Scientists explain the future of our seas

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Marine scientists hosted engaging public talks called the Future of Our Seas in a dome in Oban’s Station Square on Monday and Tuesday.

The project, funded by the Natural Environmental Research Council, is a collaboration between scientists and artists to raise public awareness about the challenges facing our seas.

It trained 12 researchers at Dunbeg’s Scottish Association for Marine Science (SAMS) to find new ways to communicate their subjects to the public, and hopefully interest and inspire them.

Alongside hour-long presentations titled Cold Water and Corals, Bacteria and Windscreens, and Plastic and Acid, SAMS PhD student Charlotte Findlay gave an interactive talk on Sounds of the West Coast, looking at noises humans make under the sea, and what impact it can have on animals.

‘It is one of those things that I don’t think people realise,’ Charlotte said. ‘We all make noise when we use the marine environment. We aim to get people involved, come and experience it all, and hopefully have a good time.’

Underwater noise pollution may arise from boats, or acoustic deterrent devices deployed by fish farms to scare away predators such as seals. Charlotte’s PhD at SAMS is investigating how far the noise spreads, and determining the risks to marine mammals, such as damaging their hearing.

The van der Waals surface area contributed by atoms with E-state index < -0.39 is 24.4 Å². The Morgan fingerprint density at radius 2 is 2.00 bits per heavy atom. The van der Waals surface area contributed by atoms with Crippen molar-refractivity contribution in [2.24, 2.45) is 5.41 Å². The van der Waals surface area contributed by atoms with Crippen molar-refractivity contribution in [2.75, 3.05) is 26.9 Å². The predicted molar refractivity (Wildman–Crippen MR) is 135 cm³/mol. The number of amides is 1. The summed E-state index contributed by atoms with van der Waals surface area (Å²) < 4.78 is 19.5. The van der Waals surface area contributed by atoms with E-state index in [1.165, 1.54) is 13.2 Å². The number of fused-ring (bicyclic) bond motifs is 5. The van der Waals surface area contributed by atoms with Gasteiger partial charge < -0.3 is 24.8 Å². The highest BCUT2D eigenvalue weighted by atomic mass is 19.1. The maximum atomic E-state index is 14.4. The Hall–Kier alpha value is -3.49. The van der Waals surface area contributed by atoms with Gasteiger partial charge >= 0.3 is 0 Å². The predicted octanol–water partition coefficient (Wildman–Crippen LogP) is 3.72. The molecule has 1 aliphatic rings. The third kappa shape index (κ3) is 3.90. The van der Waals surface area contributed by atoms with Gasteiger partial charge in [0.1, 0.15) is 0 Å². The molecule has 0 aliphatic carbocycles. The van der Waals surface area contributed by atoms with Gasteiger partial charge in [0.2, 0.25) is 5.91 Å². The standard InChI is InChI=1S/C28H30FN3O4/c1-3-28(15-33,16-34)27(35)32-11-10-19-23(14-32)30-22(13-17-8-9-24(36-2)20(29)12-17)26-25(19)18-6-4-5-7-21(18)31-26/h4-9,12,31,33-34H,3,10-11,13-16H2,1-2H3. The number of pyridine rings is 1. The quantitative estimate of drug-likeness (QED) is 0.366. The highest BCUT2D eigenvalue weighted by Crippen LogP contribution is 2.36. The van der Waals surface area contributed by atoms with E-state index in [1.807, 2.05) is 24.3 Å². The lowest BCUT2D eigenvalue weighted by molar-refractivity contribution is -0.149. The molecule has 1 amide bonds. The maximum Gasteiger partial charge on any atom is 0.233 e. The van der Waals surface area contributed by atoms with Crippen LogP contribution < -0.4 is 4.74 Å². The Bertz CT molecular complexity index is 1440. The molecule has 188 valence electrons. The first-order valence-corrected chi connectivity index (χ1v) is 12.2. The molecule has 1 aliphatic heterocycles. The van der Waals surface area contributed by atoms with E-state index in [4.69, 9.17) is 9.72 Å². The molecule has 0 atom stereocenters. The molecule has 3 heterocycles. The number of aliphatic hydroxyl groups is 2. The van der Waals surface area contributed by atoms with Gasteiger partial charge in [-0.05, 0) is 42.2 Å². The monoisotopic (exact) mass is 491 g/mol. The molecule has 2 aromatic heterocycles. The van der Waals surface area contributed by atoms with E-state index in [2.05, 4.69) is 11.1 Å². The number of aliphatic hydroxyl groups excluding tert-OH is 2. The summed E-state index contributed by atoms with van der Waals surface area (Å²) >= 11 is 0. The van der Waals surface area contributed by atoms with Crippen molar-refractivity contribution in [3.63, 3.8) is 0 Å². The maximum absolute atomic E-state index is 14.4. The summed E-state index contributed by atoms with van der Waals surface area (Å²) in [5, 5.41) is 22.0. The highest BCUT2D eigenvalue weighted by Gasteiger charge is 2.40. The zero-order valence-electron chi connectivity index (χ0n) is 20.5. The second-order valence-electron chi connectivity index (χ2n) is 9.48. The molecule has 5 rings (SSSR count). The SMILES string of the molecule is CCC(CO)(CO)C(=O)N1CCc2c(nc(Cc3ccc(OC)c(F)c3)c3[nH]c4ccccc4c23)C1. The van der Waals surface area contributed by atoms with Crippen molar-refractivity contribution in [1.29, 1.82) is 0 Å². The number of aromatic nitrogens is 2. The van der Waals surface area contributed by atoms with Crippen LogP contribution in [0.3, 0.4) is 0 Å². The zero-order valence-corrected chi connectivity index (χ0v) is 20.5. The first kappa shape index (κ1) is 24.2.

‘Underwater noise can have an effect on animals,’ she said. ‘It can displace them from habitats used for breeding or feeding. There is evidence that devices are removing animals from around fish farms.’

In another talk, titled Beautifully Strange, Dr Laura Hepburn revealed the weird world of hydrothermal vents on the deep ocean floor, which release hot water up to 400 degrees centigrade, yet also support life as rich as a coral reef.

‘Their unique alien-ness makes them beautiful,’ Dr Hepburn said. ‘These vents create a special kind of chemical energy, and support animals that can’t be found anywhere else on Earth. They use the same kind of energy that we would expect to find on Mars, so we study these systems because it helps our search for life on other planets, and helps our studies of how life evolved on Earth.’

Her presentation engaged the senses, showing footage, playing sounds, and even diffusing salt in the air so so people can smell the sea. She said: ‘We want people to go away knowing that there is stuff going on in the deep sea, it is not out of sight and out of mind, and when you look at the sea you look at it thinking about what is going on far beyond what you can see.’

Dr Raeanne Miller, SAMS’s knowledge exchange and communications manager, said: ‘We had several hundred people come along and take part in the activities designed by young scientists from across the UK. Many of our visitors were from Oban and the surrounding area, but we also had a lot of tourists from all over the world visit the dome.

‘It was great to be able to showcase marine science to such a wide audience, and to add to the lively summer atmosphere in Oban. The scientists who participated were brilliant, and it was great to see them grow, develop, and bring to life their ideas for engaging activities.’